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Weighing Public Access Against Survivor Privacy

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  1. Freedom of Information
U.S. Supreme Court weighs 'survivor privacy' interests in FOI case over death-scene photographs of former White House counsel Vince Foster…

U.S. Supreme Court weighs ‘survivor privacy’ interests in FOI case over death-scene photographs of former White House counsel Vince Foster

From the Winter 2004 issue of The News Media & The Law, page 26.

By Rebecca Daugherty

In early December, the U.S. Supreme Court heard the gov ernment challenge California attorney Allan Favish’s right to see remaining photographs of the body of the late Vince Foster, deputy White House counsel to President Clinton who died by gunshot wound in 1993 in Fort Marcy Park in northern Virginia.

The government, in several formal pronouncements, determined that Foster died by his own gun. But Favish claims that the government has not told the whole story, and that records — including photographs sought under the federal Freedom of Information Act — may show otherwise.

Because Foster is dead, he arguably has no privacy interest in these photographs, but the government argued vigorously that they should not be released because of “survivor privacy” interests. Foster’s sister, Sheila Foster Anthony, and his wife, Lisa Foster Moody, joined the government in suing to prevent disclosure.

Journalists did not bring the lawsuit for these photographs, but their access to government records that concern individuals will be affected by whatever decision the justices reach. The Reporters Committee for Freedom of the Press filed a friend-of-the-court brief, joined by most national news media groups, arguing that there is a public interest in the photographs, and that the court should balance that interest against a minimal privacy interest.

The Silha Center for Media Ethics & Law at the University of Minnesota also filed a friend-of-the-court brief, challenging the concept of “survivor privacy.”

Privacy exemptions to the federal FOI Act require a balancing test. To determine if records are exempt, FOI officers and specialists — and ultimately the courts — balance the intrusion on personal privacy against the public’s interest in disclosure. Any change the High Court makes in defining “personal privacy” or “public interest” skews the balance. Whatever changes the Court makes to either phrase will reverberate in greater grants or denials of information.

In the 1989 case Department of Justice v. Reporters Committee, the justices severely limited access to government records involving individuals. The Reporters Committee and the late CBS newsman Robert Schakne sought public record information contained in criminal history rap sheets compiled by the FBI, but the justices ruled that there was a privacy interest in the “practical obscurity” of information distant in time and place. Privacy, the Court said, encompasses the right to control information about yourself.

The Court also created a new definition of public interest for use in FOI Act processing. The only interest that can be considered is the public’s interest in operations and activities of the government.

It is impossible to tell from the argument what the Supreme Court’s ruling will be, but most of the justices were vigorous in questioning Favish, Deputy Solicitor General Patricia Millett, who argued for the government, and attorney James Hamilton, who represented the Foster family.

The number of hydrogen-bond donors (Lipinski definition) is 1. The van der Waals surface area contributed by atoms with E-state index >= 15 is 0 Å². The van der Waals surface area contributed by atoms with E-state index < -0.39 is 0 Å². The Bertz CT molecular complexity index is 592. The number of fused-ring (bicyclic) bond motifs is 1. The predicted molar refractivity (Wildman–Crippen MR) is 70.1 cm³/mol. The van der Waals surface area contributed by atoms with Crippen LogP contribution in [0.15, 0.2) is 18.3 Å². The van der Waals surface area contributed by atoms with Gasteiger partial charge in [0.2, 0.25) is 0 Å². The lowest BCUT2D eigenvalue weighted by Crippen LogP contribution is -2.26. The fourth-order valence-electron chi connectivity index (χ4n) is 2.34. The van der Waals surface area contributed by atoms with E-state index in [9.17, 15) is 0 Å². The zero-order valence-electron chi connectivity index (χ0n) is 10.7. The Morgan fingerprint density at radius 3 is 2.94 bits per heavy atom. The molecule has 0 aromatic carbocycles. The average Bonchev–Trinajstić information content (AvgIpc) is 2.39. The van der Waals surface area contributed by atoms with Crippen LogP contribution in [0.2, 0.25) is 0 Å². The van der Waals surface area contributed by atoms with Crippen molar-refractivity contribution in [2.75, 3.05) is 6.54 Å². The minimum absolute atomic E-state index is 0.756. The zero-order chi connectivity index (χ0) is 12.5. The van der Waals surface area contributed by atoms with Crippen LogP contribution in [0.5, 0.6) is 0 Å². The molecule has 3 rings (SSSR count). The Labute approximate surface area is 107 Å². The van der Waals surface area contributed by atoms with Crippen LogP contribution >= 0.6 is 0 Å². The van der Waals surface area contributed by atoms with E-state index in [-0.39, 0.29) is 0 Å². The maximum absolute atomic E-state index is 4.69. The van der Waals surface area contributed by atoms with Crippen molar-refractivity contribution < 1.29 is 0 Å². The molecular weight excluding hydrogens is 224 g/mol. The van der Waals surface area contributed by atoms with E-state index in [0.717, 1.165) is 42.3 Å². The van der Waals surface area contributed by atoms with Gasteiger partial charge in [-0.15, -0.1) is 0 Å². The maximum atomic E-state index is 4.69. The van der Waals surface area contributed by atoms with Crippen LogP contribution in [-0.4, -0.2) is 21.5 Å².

During questioning, Justices Stephen Breyer and David Souter and counsel for the Favish family speculated that the real privacy intrusion would come from renewed news media interest in the death. Here is a play-by-play review of the spirited argument:

Millett opened: The death-scene photographs exist for limited law enforcement use and are not freely available in law, custom or practice. The FOI Act’s purpose “is not maximum disclosure, but responsible disclosure.” Publication of death scene photographs is “beyond the bounds” of responsible disclosure, an “unwarranted invasion” of surviving family members’ privacy.

Chief Justice William Rehnquist questioned if the privacy invasion only occurred if there were identifiable family members. Justice Antonin Scalia wondered if “embarrassing and gory photographs” might be released if you had no survivors — or if your survivors did not like you.

Millett said the federal government identifies a survivor before it makes this “specialized application” of a privacy interest, although it might assume an invasion of privacy where many victim remains could not be identified, as in the World Trade Center collapse.

But Scalia said it doesn’t seem to him that survivors’ “privacy” is being invaded — it’s their sensitivity. Surely they have an interest in not having their relative displayed this way, but he would not call that a “privacy interest.”

Millett said what is protected is survivors’ ability to remember the deceased, to dispose of the body with dignity, and to have seclusion in their grief. Courts, custom and practice recognize those concepts, she said.

The justices asked what the test for invoking the exemption should be. Millett said the government must weigh and balance the intrusion on privacy against how the information will serve the public’s interest, how it will contribute significantly to public understanding of the government’s operations and activities. The court of appeals in the District of Columbia has said there must be “compelling evidence” of government wrongdoing. The Justice Department only requires “clear evidence.” But there has to be some evidence of misconduct — the requester must come forward with his own clear evidence — or there is no weight for the public interest side.